Five Questions: Robert Wilder

Nickel by Robert Wilder

Nickel by Robert Wilder

I met Robert Wilder at the Sanibel Island Writers Conference last November. If you remember I volunteered for the event and was the lucky person who ran trips to and from the airport. Rob was one of the folks I carted around, and he was great to talk to.  I look forward to seeing him again someday.

Rob has previously written several books of humorous essays, but Nickel is his first foray into Young Adult literature. Coy is an adorkable teenage boy with a mother in rehab and a slightly inept stepfather. His lifeline is his best friend, the 80’s obsessed Monroe. But when she comes down with a serious and indefinable illness Coy is left to fend for himself in the cruel high school landscape.

Wilder really hit the awkward, nerdy teenager on the spot. Coy digs right into your heart and won’t let go. Nickel is both painful and ultimately hopeful as we follow his lows (a surprise birthday party with almost no attendees) and highs (meeting Avree, a girl he thinks is out of his league). Told with a keen understanding of the teenage mind, Nickel is a funny and authentic read from an author to watch.

FIVE QUESTIONS

1. What was the original seed idea for your book? Did it start with a character, a situation, or an idea?

NICKEL is a tribute to the quiet, odd kids I’ve enjoyed teaching over my twenty-five years in the classroom. My inspiration for the novel began with all the essays, stories, poems and journal entries I’ve read by the quirky kids, a series of interior voices few others had access to. I then combined those voices with a dash of my son London and my younger self to form Coy, the narrator.

2. What is your writing process? Are you an outliner or a pantser?

My early drafts are purely exploratory. I start with a voice or idea or event and then follow it, not worrying about anything (or showing anyone) until I have a full draft. Then I start again since I hopefully know what the novel’s intentions are. Somewhere along the line, I’ll tape butcher paper up on my kitchen walls and sketch the overall plot, scenes, or character arcs, but not until I have at least two full drafts under my belt.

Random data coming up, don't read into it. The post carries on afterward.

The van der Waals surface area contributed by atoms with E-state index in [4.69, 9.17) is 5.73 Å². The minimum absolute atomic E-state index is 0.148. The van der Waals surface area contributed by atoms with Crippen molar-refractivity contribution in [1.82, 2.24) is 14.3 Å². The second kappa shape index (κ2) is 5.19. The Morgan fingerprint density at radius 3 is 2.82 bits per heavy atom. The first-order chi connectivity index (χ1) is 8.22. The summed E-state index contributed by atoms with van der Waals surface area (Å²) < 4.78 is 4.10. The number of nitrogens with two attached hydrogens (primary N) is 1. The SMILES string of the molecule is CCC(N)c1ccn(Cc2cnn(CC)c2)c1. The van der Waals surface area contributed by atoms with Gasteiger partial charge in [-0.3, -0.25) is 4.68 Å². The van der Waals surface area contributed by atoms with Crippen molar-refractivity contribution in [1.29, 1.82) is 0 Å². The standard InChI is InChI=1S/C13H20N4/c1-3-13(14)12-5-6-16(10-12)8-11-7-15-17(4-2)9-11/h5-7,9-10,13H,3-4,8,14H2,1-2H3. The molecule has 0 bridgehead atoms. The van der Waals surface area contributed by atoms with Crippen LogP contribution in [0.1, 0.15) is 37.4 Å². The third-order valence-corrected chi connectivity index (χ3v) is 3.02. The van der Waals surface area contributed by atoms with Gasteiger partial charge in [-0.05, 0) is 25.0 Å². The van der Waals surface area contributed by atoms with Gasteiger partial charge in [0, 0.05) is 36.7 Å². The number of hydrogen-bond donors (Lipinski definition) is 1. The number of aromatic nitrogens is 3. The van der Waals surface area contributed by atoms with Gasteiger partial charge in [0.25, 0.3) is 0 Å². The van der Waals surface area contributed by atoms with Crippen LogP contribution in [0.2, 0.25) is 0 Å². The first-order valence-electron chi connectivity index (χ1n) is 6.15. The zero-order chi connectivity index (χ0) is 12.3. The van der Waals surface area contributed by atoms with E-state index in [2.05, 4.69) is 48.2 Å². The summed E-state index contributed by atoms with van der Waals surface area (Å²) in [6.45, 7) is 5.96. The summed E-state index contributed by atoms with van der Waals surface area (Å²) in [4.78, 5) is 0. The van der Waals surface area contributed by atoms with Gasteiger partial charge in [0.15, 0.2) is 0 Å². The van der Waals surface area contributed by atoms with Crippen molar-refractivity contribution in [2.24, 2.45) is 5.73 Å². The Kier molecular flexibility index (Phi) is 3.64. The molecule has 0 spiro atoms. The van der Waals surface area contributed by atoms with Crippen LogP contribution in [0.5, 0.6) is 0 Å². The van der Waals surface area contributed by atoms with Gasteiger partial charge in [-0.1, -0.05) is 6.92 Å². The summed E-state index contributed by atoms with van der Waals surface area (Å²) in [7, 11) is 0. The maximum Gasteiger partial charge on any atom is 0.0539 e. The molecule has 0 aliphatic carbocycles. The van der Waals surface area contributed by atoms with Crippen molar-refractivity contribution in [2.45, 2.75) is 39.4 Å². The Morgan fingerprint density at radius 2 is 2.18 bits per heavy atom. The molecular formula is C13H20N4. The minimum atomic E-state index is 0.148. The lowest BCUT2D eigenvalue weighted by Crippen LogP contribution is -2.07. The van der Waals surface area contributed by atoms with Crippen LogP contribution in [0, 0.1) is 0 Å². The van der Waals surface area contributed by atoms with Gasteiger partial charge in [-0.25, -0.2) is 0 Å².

3. Who are the writers which most influence your writing style?

Style? I’m not sure but for NICKEL, I read Lorrie Moore, Antonya Nelson, JD Salinger, Sarah Shun Lien-Bynum, Augusten Burroughs and others.

4. Do you listen to music when you write?

Nothing with lyrics. Mostly jazz while I’m writing, but when I’m in the car or taking a break I listen to all different types of music. The characters of Coy and Monroe in NICKEL are obsessed with the 1980s, so I reacquainted myself (rather loudly) with Foreigner, Bad Company, AC/DC, The Smiths.

5. What are you reading right now?

I just finished Nicholson Baker’s Substitute and Anne Valente’s Our Hearts Will Burn Us Down; I’m in the middle of Elizabeth Strout’s My Name is Lucy Barton; and The Odd Woman and The City by Vivian Gornick is up next.

Robert Wilder

Robert Wilder

Robert Wilder is the author of a novel, NICKEL (Leaf Storm Press), and two critically acclaimed essay collections, Tales From The Teachers’ Lounge and Daddy Needs A Drink, both published by Delacorte Press.

A teacher for twenty-five years, Wilder has earned numerous awards and fellowships, including the inaugural Innovations in Reading Prize by the National Book Foundation. He has published essays in NewsweekDetails, SalonParentingCreative Nonfiction, plus numerous anthologies and has been a commentator for NPR’s Morning Edition. 

Thanks for playing along Rob! Go get this book, you’re going to love it.

Get your copy of Nickel here: